• Metaphorically True: One strip had Julie and Alia telling their parents that their dance class was going to run a little late then usual. Turns out it was a lie to go a teen club which technically does have dancing.
  • Mundane Made Awesome: The girls sometime use their dance skills to their benefit outside the class or stage such as managing to tip toe around their teacher without notice or use it to reach a light bulb.
  • Playing Against Type: In-Universe example. When the class is set to preform "Snow White", Julie was naturally cast as the main lead. Carla and surprisingly Julie objected, the former tired of Julie getting the main leads while the latter wanted to try something different. So Julie was given the role of the Evil Queen while Julie got Snow White (albeit briefly, when she couldn't get along with the kid dancers playing the dwarves. She was given the role of the mirror instead while Lucie got Snow White).
  • Potty Emergency: A comic has one of the students asking this when the class come to Russia to participant in a recital.
  • Roadside Wave: In one comic, Alia tries to recreate the "Singing in the Rain" number in actual rain while at a bus stop. Only to have a passing car splash water on her.
  • Shout-Out: Book 10 involves the class putting up a performance based on The Snow Queen. While the story the performance is following is reasonably faithful to Andersen's tale, the costumes the characters are wearing are almost identical to those from another well-known adaptation of the fairy tale (including a certain iconic ice dress for the dancer playing the Snow Queen, and upon which the story hinges). Additionally, the English title of the book is "Letting it go".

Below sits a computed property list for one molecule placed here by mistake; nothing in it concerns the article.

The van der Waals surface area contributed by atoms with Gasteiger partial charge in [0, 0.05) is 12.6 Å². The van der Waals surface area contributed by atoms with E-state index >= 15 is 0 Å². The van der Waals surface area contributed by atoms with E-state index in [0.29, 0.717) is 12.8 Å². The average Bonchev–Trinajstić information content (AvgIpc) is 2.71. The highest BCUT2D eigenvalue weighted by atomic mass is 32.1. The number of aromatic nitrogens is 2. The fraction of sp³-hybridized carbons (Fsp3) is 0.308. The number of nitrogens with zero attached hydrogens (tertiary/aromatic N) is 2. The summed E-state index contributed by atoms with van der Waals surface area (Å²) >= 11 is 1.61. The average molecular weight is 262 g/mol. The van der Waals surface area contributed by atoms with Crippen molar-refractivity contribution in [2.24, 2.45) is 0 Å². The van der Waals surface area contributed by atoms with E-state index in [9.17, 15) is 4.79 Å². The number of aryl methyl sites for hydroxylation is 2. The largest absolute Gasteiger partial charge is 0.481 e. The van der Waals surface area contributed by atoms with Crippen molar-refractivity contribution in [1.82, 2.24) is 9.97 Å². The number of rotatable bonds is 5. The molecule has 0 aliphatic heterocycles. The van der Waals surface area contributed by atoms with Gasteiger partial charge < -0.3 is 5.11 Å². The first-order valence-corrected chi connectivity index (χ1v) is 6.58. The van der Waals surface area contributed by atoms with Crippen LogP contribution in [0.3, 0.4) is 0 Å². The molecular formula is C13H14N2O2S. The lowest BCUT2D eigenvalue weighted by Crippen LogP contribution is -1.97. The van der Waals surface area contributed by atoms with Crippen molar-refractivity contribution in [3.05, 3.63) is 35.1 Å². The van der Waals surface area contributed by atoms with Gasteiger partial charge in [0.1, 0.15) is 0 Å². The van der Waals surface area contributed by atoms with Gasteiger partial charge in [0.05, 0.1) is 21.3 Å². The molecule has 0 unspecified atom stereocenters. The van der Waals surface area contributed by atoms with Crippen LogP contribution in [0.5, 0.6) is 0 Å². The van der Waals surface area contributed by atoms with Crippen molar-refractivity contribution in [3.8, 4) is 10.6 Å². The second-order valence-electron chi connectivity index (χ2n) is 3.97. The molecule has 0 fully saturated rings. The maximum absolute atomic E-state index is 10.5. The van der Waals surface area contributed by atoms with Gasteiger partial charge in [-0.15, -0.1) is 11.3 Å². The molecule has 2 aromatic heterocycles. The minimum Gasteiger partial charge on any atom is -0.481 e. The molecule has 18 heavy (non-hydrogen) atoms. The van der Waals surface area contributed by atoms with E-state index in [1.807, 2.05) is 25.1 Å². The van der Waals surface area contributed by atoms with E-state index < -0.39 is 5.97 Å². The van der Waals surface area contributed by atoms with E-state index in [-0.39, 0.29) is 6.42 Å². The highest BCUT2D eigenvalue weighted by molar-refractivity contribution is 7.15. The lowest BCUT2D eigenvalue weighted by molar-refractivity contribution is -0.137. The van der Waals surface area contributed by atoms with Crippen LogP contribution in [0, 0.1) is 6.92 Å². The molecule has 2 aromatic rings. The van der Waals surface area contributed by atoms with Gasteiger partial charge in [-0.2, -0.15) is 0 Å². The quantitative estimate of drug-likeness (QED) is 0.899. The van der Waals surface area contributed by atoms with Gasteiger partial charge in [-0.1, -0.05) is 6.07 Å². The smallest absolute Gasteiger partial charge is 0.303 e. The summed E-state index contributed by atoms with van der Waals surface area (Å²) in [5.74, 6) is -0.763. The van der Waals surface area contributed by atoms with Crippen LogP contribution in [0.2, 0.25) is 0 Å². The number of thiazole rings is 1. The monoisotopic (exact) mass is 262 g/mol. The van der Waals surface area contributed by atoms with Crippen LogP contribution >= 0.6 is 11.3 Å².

• Shown Their Work: The writers and artist clearly have been studying the various forms of dance as most of the techniques seen in the book are quite accurate.
  • Small Name, Big Ego: Carla, she sees herself as a prima ballerina who should gain all the lead roles. While she is a competent dancer, her rotten attitude and selfish stance don't exactly endure her in preforming well with others. Ironically the one time she did get the lead role for "Snow White", she ended up forfeiting the role to Lucie since the child dancers that were meant to play the dwarves finally got fed up with her and refused to preform until the role was recast. Even more ironic she usually ends up in the role of the villains a majority of the time.
  • Teens Love Shopping: One humorous strip saw the three girl seemingly on a shopping strip but it turns out that they had initially went in to ask the manager if it was okay for them to put up an advertisement for the dance class, having gotten distracted while doing so to the point that they has spent 45 minutes in each store they visited so far and still had more to go.
  • Why Couldn't You Be Different?: Played for laughs when Bruno, the sole male member in the ballet class, has his father complain about him taking ballet while his co-workers have sons that are into sports. Least until he see the other girls greet him. Then his father is proudly bragging to his co-workers that his son has "things figured out".